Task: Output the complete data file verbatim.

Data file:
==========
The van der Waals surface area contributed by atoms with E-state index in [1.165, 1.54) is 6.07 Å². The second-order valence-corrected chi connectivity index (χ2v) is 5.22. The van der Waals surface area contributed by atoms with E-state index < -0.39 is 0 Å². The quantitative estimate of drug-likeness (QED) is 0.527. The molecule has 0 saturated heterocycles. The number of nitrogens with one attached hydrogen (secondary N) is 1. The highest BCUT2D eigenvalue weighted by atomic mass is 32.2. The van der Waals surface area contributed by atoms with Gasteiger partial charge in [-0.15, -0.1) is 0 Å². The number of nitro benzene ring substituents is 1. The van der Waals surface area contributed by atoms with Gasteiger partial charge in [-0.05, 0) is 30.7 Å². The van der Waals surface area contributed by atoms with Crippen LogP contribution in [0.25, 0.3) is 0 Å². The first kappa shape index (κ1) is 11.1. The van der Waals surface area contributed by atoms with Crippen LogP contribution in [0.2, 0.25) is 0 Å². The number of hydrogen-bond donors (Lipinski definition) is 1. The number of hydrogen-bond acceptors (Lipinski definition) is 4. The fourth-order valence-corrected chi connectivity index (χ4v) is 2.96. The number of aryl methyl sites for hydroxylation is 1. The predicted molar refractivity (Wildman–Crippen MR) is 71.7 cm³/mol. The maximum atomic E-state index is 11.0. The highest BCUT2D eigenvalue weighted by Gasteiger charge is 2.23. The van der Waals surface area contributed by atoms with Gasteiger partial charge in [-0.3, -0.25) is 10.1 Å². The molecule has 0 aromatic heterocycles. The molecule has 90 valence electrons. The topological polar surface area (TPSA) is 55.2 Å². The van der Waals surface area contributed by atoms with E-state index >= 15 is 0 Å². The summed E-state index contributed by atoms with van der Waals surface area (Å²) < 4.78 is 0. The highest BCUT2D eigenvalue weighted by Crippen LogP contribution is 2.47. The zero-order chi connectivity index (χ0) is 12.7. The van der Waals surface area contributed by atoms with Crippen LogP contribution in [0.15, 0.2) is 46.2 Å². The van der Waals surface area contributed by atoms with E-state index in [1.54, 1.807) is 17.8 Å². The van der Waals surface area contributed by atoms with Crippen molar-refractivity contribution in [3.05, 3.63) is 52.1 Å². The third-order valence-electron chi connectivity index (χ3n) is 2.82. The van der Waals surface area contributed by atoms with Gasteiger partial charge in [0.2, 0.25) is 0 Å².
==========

The van der Waals surface area contributed by atoms with E-state index in [1.165, 1.54) is 6.07 Å². The second-order valence-corrected chi connectivity index (χ2v) is 5.22. The van der Waals surface area contributed by atoms with E-state index < -0.39 is 0 Å². The quantitative estimate of drug-likeness (QED) is 0.527. The molecule has 0 saturated heterocycles. The number of nitrogens with one attached hydrogen (secondary N) is 1. The highest BCUT2D eigenvalue weighted by atomic mass is 32.2. The van der Waals surface area contributed by atoms with Gasteiger partial charge in [-0.15, -0.1) is 0 Å². The number of nitro benzene ring substituents is 1. The van der Waals surface area contributed by atoms with Gasteiger partial charge in [-0.05, 0) is 30.7 Å². The van der Waals surface area contributed by atoms with Crippen LogP contribution in [0.25, 0.3) is 0 Å². The first kappa shape index (κ1) is 11.1. The van der Waals surface area contributed by atoms with Crippen LogP contribution in [0.2, 0.25) is 0 Å². The number of hydrogen-bond donors (Lipinski definition) is 1. The number of hydrogen-bond acceptors (Lipinski definition) is 4. The fourth-order valence-corrected chi connectivity index (χ4v) is 2.96. The number of aryl methyl sites for hydroxylation is 1. The predicted molar refractivity (Wildman–Crippen MR) is 71.7 cm³/mol. The maximum atomic E-state index is 11.0. The highest BCUT2D eigenvalue weighted by Gasteiger charge is 2.23. The van der Waals surface area contributed by atoms with Gasteiger partial charge in [-0.3, -0.25) is 10.1 Å². The molecule has 0 aromatic heterocycles. The molecule has 90 valence electrons. The topological polar surface area (TPSA) is 55.2 Å². The van der Waals surface area contributed by atoms with E-state index >= 15 is 0 Å². The summed E-state index contributed by atoms with van der Waals surface area (Å²) < 4.78 is 0. The highest BCUT2D eigenvalue weighted by Crippen LogP contribution is 2.47. The zero-order chi connectivity index (χ0) is 12.7. The van der Waals surface area contributed by atoms with Crippen LogP contribution in [0.15, 0.2) is 46.2 Å². The van der Waals surface area contributed by atoms with E-state index in [1.54, 1.807) is 17.8 Å². The van der Waals surface area contributed by atoms with Crippen molar-refractivity contribution in [3.05, 3.63) is 52.1 Å². The third-order valence-electron chi connectivity index (χ3n) is 2.82. The van der Waals surface area contributed by atoms with Gasteiger partial charge in [0.2, 0.25) is 0 Å².